I found less general disposition to insist on a very high color, but some color is indispensable for all, except one or two districts. The experience of my London friends is, that their customers make less objections to a light shade of color than formerly, but they express their deliberate opinion that any attempt to force uncolored American on that market would at once drive the consumption on to the colored English cheese, and reinstate it in the position from which you are so rapidly displacing it. Is the end to be gained worth this hazard? That the supply of uncolored cheese may very easily be overdone, has been conclusively proved, quite recently, on the Liverpool market, where, within the last three months, I have seen white dairies, of otherwise faultless character, entirely neglected, while colored were in eager demand at a premium of ic. to lc. per lb. The color that finds acceptance with the largest number of English buyers seems to be a bright straw color. In telling you all this, I have no personal end to gain that in any way runs counter to your interests. The more saleable your cheese in the English market, the better for us all. It is no light matter to educate the taste of English consumers in the matter of any article of food. This difficulty we have experienced to the full during our endeavors to secure for American cheese that recognition to which its intrinsic excellence so fully entitles it. Those endeavors were materially aided by the alacrity with which you adapted your manufacture to English usage, in the matter of shape, size, and, not least, of color. By thus conforming to English prepossessions, (prejudices, if you choose to call them so,) you have insured a larger demand and much better prices for your cheese; and strong as is your hold on that market, believe me, you are not yet sufficiently masters of the position to dictate or run counter to the requirements of your largest and best customers. It may be well here to call your attention to the extraordinary rapidity with which the color has faded out of this season's cheese. The annatto is not altogether at fault, as the same deterioration of color has been observed in dairies using various kinds of annatto. The cheese colored by the liquid imported from England, has perhaps stood better than any other, but still has not retained its color as in ordinary seasons. Not being a practical cheese-maker, I cannot say which of the different reasons that have been suggested to account for this, is the true one, but it is a point well worth your very serious consideration.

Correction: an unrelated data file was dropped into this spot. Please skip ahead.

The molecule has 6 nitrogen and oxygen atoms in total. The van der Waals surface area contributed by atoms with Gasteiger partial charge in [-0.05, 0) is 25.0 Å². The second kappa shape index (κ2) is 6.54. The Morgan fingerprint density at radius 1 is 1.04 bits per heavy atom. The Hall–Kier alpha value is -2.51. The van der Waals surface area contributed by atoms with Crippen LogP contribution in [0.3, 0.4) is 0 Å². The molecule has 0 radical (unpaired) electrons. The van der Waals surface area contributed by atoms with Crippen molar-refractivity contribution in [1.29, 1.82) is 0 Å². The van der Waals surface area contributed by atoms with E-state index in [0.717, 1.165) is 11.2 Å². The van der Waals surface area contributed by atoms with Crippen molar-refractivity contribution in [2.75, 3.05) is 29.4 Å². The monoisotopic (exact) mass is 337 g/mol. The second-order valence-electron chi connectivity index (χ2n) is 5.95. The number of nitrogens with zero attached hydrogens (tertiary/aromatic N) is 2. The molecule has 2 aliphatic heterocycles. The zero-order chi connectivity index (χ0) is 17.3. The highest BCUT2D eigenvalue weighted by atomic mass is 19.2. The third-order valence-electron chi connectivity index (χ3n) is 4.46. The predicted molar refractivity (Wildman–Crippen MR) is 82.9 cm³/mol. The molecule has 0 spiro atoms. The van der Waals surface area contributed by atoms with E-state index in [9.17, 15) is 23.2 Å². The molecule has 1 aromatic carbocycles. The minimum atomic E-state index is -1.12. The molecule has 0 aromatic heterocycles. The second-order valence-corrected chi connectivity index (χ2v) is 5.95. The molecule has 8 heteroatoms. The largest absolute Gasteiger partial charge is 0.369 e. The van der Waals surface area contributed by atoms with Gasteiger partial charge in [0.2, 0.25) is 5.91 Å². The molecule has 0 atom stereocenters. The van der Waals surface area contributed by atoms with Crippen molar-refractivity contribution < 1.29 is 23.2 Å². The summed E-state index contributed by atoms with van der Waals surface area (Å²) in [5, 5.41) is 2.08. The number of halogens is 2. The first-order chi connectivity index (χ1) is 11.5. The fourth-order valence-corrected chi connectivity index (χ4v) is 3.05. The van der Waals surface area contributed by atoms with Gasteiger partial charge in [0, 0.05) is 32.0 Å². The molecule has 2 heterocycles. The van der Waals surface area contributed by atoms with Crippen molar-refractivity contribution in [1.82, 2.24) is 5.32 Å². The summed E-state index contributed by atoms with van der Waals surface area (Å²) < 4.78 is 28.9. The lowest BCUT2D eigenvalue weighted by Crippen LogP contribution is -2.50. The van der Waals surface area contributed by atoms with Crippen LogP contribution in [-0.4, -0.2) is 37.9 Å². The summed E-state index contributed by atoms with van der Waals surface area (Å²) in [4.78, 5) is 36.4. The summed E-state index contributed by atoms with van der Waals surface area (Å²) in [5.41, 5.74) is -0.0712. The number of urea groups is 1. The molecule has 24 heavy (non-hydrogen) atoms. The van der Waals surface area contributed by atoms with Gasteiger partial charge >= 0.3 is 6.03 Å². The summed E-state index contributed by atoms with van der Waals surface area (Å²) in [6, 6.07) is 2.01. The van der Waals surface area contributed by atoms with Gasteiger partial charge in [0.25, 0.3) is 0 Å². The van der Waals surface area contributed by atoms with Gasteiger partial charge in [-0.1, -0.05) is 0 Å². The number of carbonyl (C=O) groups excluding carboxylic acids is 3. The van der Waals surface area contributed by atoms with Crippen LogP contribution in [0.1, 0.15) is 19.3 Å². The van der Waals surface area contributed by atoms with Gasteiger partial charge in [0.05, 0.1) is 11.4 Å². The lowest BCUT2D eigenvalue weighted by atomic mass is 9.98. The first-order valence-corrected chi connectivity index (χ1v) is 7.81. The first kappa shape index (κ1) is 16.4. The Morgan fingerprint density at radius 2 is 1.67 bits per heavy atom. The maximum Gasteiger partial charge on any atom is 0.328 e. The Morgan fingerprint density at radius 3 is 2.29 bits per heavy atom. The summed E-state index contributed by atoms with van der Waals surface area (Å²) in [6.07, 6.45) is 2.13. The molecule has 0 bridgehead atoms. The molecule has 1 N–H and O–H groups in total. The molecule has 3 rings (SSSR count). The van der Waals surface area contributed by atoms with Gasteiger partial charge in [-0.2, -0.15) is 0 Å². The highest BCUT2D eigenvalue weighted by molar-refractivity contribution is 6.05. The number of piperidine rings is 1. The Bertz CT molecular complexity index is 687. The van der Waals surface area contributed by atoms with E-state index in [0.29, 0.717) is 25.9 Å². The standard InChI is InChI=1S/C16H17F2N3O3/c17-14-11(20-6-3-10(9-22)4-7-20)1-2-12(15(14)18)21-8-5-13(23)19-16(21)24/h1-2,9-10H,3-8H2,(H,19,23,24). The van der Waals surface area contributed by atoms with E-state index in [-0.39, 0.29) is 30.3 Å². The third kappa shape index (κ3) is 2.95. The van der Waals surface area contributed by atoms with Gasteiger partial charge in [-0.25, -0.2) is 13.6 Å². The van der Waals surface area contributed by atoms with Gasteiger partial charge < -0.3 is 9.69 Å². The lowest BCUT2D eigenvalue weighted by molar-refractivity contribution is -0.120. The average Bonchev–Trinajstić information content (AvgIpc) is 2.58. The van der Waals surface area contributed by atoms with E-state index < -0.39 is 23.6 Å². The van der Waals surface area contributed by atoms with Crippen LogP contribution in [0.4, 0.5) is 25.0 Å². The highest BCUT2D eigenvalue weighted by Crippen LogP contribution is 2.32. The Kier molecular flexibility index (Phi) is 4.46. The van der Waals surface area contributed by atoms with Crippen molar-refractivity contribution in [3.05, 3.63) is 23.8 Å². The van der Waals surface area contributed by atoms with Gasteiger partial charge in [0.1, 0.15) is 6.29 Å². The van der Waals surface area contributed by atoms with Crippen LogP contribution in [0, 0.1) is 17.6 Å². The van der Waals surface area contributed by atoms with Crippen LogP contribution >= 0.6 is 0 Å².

Another matter to which I must advert, is that in some factories there has been placed in the center of the cheese a quantity of stale curd, apparently left over from the previous day's make. The most vigilant inspection frequently fails to detect it previous to shipment, but of course it is revealed whenever the cheeses are cut up on the counter of the retailer. This practice cannot be too strongly condemned; not only is it slovenly, not only is it a fraud on the buyer of the cheese, but